- The Food and Drug Administration’s Role in Facilitating Testing for COVID-19
In case of a public health emergency when circumstances justify an Emergency Use Authorization (EUA), the Food and Drug Administration (FDA) can issue a EUA under section 564 of the Federal Food, Drug, and Cosmetic Act. OIG will examine processes and any challenges regarding EUAs for COVID-19 diagnostic tests and serological tests for antibodies developed in response to the viral infection.Find out about recent fraud and abuse laws aimed at removing regulatory barriers to effective care coordination and management and promoting value-based arrangements, and simplify the process of adhering to the new regulations.
May HHS OIG Work Plan Items
There are twenty-eight OIG Work Plan items added in May. Some of them are:
- Audit of Nursing Home Infection Prevention and Control Program Deficiencies
The Centers for Disease Control and Prevention has indicated that individuals at high risk for severe illness from coronavirus disease are people aged 65 years and older and those who live in a nursing home. To reduce the likelihood of contracting and spreading COVID-19 at these nursing homes, effective internal controls must be in place and OIG’s objective is to determine if selected nursing homes have programs for infection prevention and control and emergency preparedness.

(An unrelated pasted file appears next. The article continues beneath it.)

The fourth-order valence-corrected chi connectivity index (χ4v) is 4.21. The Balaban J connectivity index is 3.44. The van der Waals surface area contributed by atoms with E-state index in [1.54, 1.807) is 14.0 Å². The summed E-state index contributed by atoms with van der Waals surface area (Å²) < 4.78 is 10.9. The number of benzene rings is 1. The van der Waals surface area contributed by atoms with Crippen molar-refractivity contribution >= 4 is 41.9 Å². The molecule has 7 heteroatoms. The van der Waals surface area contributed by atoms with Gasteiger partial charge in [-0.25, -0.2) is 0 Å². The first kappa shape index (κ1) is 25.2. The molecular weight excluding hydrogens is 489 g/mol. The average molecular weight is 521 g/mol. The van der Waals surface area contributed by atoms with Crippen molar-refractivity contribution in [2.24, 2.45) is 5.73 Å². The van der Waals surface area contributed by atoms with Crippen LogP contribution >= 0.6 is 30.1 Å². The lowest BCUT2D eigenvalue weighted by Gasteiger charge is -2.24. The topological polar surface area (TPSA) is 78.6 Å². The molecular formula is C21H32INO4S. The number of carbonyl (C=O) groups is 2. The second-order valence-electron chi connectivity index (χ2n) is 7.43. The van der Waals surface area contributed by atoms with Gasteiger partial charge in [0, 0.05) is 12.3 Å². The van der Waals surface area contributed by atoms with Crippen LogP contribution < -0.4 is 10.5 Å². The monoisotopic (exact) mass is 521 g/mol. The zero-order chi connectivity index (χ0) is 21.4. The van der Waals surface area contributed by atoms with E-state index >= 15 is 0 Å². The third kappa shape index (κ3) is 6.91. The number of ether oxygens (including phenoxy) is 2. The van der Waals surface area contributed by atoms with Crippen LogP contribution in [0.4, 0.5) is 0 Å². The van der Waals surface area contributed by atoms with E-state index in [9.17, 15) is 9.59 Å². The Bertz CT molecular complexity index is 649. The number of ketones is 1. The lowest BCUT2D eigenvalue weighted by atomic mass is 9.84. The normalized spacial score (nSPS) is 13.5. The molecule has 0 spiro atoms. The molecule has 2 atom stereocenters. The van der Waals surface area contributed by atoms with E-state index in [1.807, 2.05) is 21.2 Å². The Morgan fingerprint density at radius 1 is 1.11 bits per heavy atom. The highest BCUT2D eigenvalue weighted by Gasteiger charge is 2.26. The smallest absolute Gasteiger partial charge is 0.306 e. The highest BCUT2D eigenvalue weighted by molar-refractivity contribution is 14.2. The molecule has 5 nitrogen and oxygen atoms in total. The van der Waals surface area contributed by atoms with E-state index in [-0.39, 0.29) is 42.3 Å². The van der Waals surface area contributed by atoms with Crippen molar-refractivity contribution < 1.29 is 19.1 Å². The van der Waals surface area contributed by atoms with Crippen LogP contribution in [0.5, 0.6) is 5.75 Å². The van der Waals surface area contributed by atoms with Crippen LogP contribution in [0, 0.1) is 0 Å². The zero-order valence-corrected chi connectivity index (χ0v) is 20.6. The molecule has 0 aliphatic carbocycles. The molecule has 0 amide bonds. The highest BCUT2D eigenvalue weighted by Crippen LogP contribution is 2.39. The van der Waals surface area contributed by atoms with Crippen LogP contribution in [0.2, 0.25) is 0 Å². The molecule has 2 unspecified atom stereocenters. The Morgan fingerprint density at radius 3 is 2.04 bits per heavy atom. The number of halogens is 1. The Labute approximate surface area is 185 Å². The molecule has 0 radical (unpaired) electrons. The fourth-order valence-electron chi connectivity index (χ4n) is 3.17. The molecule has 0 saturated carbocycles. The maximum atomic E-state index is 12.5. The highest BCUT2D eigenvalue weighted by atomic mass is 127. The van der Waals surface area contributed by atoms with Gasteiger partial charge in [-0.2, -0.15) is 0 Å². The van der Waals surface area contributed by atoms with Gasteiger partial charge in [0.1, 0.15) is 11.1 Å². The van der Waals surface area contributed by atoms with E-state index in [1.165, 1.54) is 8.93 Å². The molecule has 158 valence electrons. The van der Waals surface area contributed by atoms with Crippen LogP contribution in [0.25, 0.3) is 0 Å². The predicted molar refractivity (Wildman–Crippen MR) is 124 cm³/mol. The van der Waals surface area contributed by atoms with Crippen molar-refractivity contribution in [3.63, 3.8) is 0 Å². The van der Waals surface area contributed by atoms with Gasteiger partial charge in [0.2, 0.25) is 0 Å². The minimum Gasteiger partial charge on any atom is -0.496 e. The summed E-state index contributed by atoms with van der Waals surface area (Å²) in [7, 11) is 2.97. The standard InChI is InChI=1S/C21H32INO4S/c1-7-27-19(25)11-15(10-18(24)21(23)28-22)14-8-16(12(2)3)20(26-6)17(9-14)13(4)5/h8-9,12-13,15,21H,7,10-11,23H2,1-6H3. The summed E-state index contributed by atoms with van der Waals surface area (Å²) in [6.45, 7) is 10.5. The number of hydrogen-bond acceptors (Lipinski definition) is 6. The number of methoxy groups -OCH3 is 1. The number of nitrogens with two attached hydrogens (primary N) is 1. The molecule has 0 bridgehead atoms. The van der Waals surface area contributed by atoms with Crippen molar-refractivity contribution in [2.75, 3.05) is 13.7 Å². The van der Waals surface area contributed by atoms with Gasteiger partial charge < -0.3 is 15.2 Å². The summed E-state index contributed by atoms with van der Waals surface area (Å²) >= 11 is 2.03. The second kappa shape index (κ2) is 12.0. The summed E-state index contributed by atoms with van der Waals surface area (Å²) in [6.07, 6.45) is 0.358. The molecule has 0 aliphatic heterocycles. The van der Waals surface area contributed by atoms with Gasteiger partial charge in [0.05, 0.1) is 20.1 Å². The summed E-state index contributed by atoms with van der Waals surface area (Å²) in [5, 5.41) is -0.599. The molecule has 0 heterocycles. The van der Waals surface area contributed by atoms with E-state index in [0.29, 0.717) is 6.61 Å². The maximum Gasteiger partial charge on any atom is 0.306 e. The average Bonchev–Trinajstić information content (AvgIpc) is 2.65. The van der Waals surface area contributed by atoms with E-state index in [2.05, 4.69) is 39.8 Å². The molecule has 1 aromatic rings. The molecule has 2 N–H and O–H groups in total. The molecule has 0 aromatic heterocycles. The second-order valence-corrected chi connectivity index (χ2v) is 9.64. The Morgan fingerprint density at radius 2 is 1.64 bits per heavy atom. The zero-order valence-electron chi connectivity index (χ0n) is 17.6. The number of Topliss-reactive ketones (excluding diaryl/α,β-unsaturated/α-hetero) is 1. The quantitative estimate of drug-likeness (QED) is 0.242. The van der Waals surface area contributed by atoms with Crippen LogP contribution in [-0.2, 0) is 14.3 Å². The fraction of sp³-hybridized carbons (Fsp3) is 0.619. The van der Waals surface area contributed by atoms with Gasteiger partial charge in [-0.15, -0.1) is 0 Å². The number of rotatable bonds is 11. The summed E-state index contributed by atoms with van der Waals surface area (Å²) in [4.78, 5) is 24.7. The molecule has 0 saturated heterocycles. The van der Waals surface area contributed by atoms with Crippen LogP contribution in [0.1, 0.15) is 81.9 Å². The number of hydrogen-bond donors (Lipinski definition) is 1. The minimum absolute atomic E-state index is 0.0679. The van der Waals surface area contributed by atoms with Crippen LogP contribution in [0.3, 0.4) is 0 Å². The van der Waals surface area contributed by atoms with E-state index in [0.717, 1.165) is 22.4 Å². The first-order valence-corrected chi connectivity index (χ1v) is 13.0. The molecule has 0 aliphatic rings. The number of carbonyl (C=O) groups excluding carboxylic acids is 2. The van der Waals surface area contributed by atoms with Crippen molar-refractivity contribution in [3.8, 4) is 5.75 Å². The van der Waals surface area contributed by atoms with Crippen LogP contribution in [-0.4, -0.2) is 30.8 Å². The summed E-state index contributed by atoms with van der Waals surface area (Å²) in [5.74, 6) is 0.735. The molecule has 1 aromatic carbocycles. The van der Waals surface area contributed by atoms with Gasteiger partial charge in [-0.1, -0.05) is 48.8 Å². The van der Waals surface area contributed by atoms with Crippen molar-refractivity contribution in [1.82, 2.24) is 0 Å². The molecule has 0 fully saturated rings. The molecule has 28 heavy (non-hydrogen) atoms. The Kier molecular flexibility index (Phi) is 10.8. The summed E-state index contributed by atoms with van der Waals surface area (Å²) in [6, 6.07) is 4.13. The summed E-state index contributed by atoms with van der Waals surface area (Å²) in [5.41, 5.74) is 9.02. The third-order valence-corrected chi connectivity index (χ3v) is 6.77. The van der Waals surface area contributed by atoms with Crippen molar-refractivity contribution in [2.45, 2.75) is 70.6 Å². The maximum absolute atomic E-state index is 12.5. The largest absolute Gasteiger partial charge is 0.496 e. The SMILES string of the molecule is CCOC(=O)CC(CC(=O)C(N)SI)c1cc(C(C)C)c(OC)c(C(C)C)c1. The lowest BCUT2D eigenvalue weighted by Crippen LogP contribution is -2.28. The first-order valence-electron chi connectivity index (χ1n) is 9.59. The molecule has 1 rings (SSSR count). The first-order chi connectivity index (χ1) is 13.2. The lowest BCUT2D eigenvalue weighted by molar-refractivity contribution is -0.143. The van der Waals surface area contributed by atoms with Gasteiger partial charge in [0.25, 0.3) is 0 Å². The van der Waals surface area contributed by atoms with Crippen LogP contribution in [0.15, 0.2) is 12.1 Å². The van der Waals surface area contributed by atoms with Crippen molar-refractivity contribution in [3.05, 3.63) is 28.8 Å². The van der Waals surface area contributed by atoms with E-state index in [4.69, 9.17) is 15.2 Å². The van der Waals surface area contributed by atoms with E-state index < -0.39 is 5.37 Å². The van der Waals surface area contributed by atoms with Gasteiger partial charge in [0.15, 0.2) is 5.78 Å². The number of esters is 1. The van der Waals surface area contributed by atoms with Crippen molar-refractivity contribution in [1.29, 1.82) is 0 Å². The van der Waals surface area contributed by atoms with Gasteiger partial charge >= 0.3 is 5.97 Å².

- Audit of CARES Act Provider Relief Funds-Distribution of $50 Billion to Health Care Providers
The Provider Relief Fund supports American families, workers, and healthcare providers in the battle against the COVID-19 outbreak. Therefore, OIG will determine whether HHS controls over PRF payments were calculated and disbursed to eligible providers in accordance with Coronavirus Aid, Relief, and Economic Security (CARES) Act requirements.
- Nursing Home Oversight During the COVID-19 Pandemic
In response to the coronavirus disease 2019 (COVID-19) pandemic, CMS directed State Survey Agencies (SSAs) to suspend standard onsite surveys and most onsite surveys for complaints. CMS has ordered that onsite surveys are only appropriate for complaints related to infection control and immediate jeopardy or target infection control surveys. Based on the recent complaint and survey data for all nursing homes, OIG will examine the extent to which SSAs and CMS are conducting onsite surveys in nursing homes.
- Assessing HHS Agencies’ Adherence to Health, Safety, and Operational Protocols During Repatriation and Quarantine Efforts for the COVID-19 Outbreak
The current novel coronavirus (COVID-19) pandemic highlights the need for HHS to efficiently and effectively respond to protect the nation. OIG will evaluate how HHS staff were deployed, trained, and protected when assigned tasks that could entail potential exposure to COVID-19, and review mechanisms established to identify and correct any vulnerabilities in deployment protocols.
- Highlights of OIG’s Emergency Preparedness Work: Insights for COVID-19 Response
OIG has produced numerous evaluations and audits examining HHS’s emergency preparedness and response efforts. These highlights will encompass key findings and recommendations from this body of work to inform and assist HHS in its ongoing response efforts.
- Audit of National Institutes of Health’s Cybersecurity Provisions and Related Efforts to the Grant Program
The National Institutes of Health (NIH) is the primary Federal agency responsible for conducting and supporting biomedical research for the purpose of enhancing health, lengthening life, and reducing illness and disability. One of May OIG Work Plan items is to determine if NIH has controls in place to ensure grants have appropriate cybersecurity provisions.
- Nursing Facility Staffing: Reported Levels and CMS Oversight